Being one to try to automate all teh things, I'm always curious to find and experiment with new tools that appear which are supposed to help me be lazy. SaltStack is one such tool.
I first stumbled upon references to SaltStack sometime before the summer of 2012. At the time, I only put enough effort into SaltStack to be aware of what it does and a little bit of its history. I remember telling a few of my friends about it, and adding it to my TODO list. At some point, I even installed it on a couple of my computers.
The problem was that I never made time to actually learn how to use it. I kept telling myself that I'd experiment with it, but something else always got in the way--kids, work, gaming... Also, I had briefly used tools like chef and puppet (or tried to), and I had a bad taste in my mouth about configuration management utilities. I'm sure part of my hesitation had to do with those tools.
Anyway, fast forward to the beginning of January 2014. Salt is still installed on my main computer, but I've never even launched or configured it. I decided to uninstall salt and come back to it another time. Just a few short days after uninstalling salt, my supervisor at work sent me an email, asking if I'd be interested in attending SaltConf. I was more than happy to jump on the opportunity to finally learn about this tool that I had been curious and hesitant to use (and get paid to do it!).
I was able to sign up for an introductory course for SaltStack, which took place on Tuesday, January 28th. This was an all-day ordeal, but it was very intriguing to me. Normally, I'm one of the quiet ones in a classroom setting. I rarely ask questions or comment on this or that. This was not the case with the training course. I was all over everything our instructors had to say. I was hooked.
A lot of topics were quickly reviewed during the training. What normally takes 3 days was compressed into a single-day course. It was rather brutal in that sense--tons of material to digest. I think they did a fantastic job of explaining the core concepts and giving a fair number of examples during the training.
SaltConf really began on Wednesday, and there were some absolutely fantastic sessions. I was particularly impressed with a demo of VMware's vCloud Application Director, which can orchestrate the creation of entire clusters of inter-related servers.
Other sessions that were quite interesting to me mostly related to virtualization using Docker, straight LXC, and libvirt. I'm very excited to become proficient with salt when dealing with virtualized environments.
SaltStack officially introduced its first certification, known as SSCE (SaltStack Certified Engineer). The certification fee was included in the registration for the conference. Despite only having a matter of hours worth of rudimentary experience with SaltStack, I decided I might as well take a stab at the exam. I fully expected to fail, but I had absolutely nothing to lose other than an hour taking the exam.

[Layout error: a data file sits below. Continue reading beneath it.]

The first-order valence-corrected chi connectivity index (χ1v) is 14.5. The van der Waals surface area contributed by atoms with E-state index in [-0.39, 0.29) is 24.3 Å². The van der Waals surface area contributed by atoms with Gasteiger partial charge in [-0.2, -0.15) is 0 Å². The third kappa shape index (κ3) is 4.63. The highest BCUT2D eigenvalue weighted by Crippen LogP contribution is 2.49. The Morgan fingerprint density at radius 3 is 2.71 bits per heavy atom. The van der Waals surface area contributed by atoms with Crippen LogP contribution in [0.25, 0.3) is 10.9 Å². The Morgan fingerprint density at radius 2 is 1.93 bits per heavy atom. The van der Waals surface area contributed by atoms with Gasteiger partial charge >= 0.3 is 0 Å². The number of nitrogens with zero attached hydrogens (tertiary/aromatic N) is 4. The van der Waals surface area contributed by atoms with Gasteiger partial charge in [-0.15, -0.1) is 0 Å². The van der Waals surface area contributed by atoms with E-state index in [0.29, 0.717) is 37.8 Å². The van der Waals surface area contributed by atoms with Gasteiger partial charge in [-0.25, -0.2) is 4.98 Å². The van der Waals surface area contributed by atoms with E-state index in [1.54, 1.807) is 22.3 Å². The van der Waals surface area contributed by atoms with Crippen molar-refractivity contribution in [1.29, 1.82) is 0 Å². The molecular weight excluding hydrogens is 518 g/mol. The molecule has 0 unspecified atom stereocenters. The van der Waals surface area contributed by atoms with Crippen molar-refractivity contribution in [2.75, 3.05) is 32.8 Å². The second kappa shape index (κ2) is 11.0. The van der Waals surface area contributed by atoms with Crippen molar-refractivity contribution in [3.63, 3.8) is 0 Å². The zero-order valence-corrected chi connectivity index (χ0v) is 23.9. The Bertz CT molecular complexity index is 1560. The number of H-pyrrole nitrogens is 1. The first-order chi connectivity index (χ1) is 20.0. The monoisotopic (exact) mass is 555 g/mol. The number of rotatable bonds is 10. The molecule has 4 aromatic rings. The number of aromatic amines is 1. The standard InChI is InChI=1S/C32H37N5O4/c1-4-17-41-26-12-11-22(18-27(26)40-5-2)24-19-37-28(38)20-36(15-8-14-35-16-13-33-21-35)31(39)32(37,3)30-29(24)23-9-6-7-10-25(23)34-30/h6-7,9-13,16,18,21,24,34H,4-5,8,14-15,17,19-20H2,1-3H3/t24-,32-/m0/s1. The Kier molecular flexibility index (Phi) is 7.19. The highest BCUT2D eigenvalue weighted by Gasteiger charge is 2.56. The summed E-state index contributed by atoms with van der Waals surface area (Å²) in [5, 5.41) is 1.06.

Well, I took the exam Wednesday night, after the full day of training and another full day of seeing real-world uses for salt. I did spend an hour or two reading docs, installing, and configuring salt on my home network too. Eighty questions and 56 minutes later, I learned my score.
I got 68 our of the 80 questions correct--85%! Not bad for a newbie. I hear the pass/fail threshold is 80%, but I've yet to receive my SSCE number or anything like that. Hopefully by Monday I'll receive that information.
It actually occurred to me that I've basically built my own version of the platform-independent remote execution portion of SaltStack (for work). Many of the same concepts exist in both salt and my own implementation. I will say that I am partial to the my design, but I'll most likely be phasing it out to move toward salt in the long term.
After attending all three days of SaltStack deliciousness, I'm absolutely convinced that salt will be a part of my personal and professional toolkit for a long time to come. It's an extremely powerful and modular framework.
In the little bit of experimentation that I've done with salt on my home network, I've already found a few bug that appear to be low-hanging fruit. I plan on working closely with the community to verify that they are indeed bugs, and I most definitely plan on contributing back everything I can. This is such an exciting project!!
If you haven't used it yet, you must research it and give it a try. It is a game-changer.